Posted on: October 21, 2011 10:12 am
Edited on: October 21, 2011 10:13 am

Frease won't participate in Musketeer Madness

By Jeff Goodman

Xavier's suspended big man Kenny Frease will not participate in Musketeer Madness tomorrow, but could be reinstated soon.

"Kenny didn't do anything egregious," Xavier coach Chris Mack told CBSSports.com. "If he does what he needs to, he'll rejoin us sooner rather than later."

Mack suspended the senior earlier this month for "not fulfilling all the responsibilities of a Xavier basketball player."

While the rest of his teammates practice, Frease has been in the weight room or doing conditioning.

Frease averaged 11.7 points and 7.1 rebounds last season and his maturity - or lack thereof - could be critical to the team's success this season.

"Kenny has proven he's a formidable center," Mack said. "He's big and is as tough to deal with as just about any player in the country at his position."

Xavier needs Frease and it's clear from talking to Mack and team leader Tu Holloway that there's frustration regarding the big man's recent lack of commitment.

"He needs to change his behavior and habits to reflect what we want at Xavier," Mack said. "He won't play on Saturday and then we'll re-evaluate his status."
Posted on: October 20, 2011 10:34 am
Edited on: October 20, 2011 10:46 am

Xavier mystery, Travis Taylor, won't stay secret

By Jeff Goodman

CINCINNATI - No one knows Travis Taylor.

OK, maybe that's a stretch. However, Xavier's junior forward - sat out last season after transferring from Monmouth - is a complete mystery.

Sure, there were other schools that went after the 6-foot-7, 220-pound New Jersey native when he opted to take his 17.8 points and 7.6 boards out of the Northeast Conference.

Boston College, Temple, Miami and Arizona State were just a few.

But transfers - just like high school seniors who wait out their recruitment - are almost always recruited at a higher level than should be the case.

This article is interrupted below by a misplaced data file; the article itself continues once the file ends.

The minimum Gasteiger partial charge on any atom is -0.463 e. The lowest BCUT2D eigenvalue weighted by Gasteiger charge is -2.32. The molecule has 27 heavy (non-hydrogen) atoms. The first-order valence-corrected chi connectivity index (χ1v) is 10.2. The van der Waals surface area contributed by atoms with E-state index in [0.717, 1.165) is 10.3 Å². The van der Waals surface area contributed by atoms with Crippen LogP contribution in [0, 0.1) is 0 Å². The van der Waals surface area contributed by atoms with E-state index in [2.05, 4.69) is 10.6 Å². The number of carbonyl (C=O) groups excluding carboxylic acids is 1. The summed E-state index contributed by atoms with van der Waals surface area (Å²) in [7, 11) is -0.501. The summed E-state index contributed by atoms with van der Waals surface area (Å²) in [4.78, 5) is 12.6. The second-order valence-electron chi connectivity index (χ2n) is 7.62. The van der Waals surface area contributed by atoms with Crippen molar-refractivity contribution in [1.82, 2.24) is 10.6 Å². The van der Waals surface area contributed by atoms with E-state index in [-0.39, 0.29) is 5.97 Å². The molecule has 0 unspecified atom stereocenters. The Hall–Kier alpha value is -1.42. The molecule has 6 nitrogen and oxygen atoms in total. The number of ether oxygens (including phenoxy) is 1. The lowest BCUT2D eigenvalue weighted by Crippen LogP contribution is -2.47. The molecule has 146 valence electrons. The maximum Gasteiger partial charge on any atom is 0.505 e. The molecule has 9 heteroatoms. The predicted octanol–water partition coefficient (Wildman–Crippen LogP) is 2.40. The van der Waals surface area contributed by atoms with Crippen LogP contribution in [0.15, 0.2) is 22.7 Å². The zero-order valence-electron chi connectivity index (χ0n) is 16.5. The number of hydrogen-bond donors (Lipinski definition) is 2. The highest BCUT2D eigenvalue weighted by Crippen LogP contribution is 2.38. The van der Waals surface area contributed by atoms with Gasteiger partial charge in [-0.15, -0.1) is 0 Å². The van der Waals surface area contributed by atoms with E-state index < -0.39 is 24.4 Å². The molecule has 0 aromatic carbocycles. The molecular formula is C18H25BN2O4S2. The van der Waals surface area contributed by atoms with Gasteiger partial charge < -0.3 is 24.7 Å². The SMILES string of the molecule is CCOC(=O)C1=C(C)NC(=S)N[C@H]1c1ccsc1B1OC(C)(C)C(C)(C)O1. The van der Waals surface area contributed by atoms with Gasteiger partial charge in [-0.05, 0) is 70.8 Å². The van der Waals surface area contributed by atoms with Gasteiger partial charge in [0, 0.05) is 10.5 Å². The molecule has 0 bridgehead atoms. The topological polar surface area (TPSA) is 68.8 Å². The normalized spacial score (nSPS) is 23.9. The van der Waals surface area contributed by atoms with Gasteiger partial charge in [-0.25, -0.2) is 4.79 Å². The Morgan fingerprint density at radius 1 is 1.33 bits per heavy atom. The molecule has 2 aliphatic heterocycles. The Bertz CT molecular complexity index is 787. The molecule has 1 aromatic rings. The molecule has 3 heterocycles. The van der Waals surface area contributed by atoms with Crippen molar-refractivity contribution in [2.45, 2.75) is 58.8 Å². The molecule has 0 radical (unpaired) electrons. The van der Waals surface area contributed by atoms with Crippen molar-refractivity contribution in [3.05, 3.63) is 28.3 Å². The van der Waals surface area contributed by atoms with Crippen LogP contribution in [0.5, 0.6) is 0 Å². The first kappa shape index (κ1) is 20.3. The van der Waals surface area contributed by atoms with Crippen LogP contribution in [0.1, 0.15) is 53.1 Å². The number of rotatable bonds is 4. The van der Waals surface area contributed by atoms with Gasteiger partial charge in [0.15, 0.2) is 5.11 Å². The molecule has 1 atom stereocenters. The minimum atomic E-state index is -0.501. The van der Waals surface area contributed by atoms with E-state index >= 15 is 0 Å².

Not Taylor.

He's literally become the "X" factor for Chris Mack and the Musketeers.

Already regarded as a program built on toughness and guys with a chip on their shoulder, Taylor could be the poster child for Xavier basketball.

He didn't start playing organized basketball until his junior year of high school. Taylor had a bunch of Division 2 offers before Monmouth came in late.

I'd be surprised if Taylor doesn't start at power forward from Day One for Mack. His game is awkward, but he's a big-time athlete who possesses a relentless work ethic on the court.

"I'm a gnat around the rim," Taylor said of his game. "I just never stop."

"He's going to make a real impact," said Xavier star guard Tu Holloway. "He brings a warrior mentality - which is something we need."

"Since I've been here, we haven't had anyone like him up front," added Mark Lyons, Holloway's backcourt mate.

Taylor, who shed the dreadlocks he sported while at Monmouth, said he isn't concerned about winning a starting spot on a team that has no shortage of depth and talent. That what matters to him is winning.

Xavier could do plenty of that with the veteran backcourt of Holloway and Lyons, freshman Dez Wells, Taylor and big man Kenny Frease (as long as he gets his act together).
Posted on: October 12, 2011 11:13 am

UMass' Kellogg finally has a point guard

By Jeff Goodman

It was the brainchild of Boston University's Scott Ellis. All six Massachusetts D-1 men's basketball programs together for a media day.

Since I already went by Boston College last week and wrote a story on Steve Donahue's young Eagles, I will try and touch on the other five schools in the area over the next couple of days.

We'll start with Derek Kellogg's UMass Minutemen:

BOSTON - Derek Kellogg knows better than most how difficult a challenge it is to win without a point guard.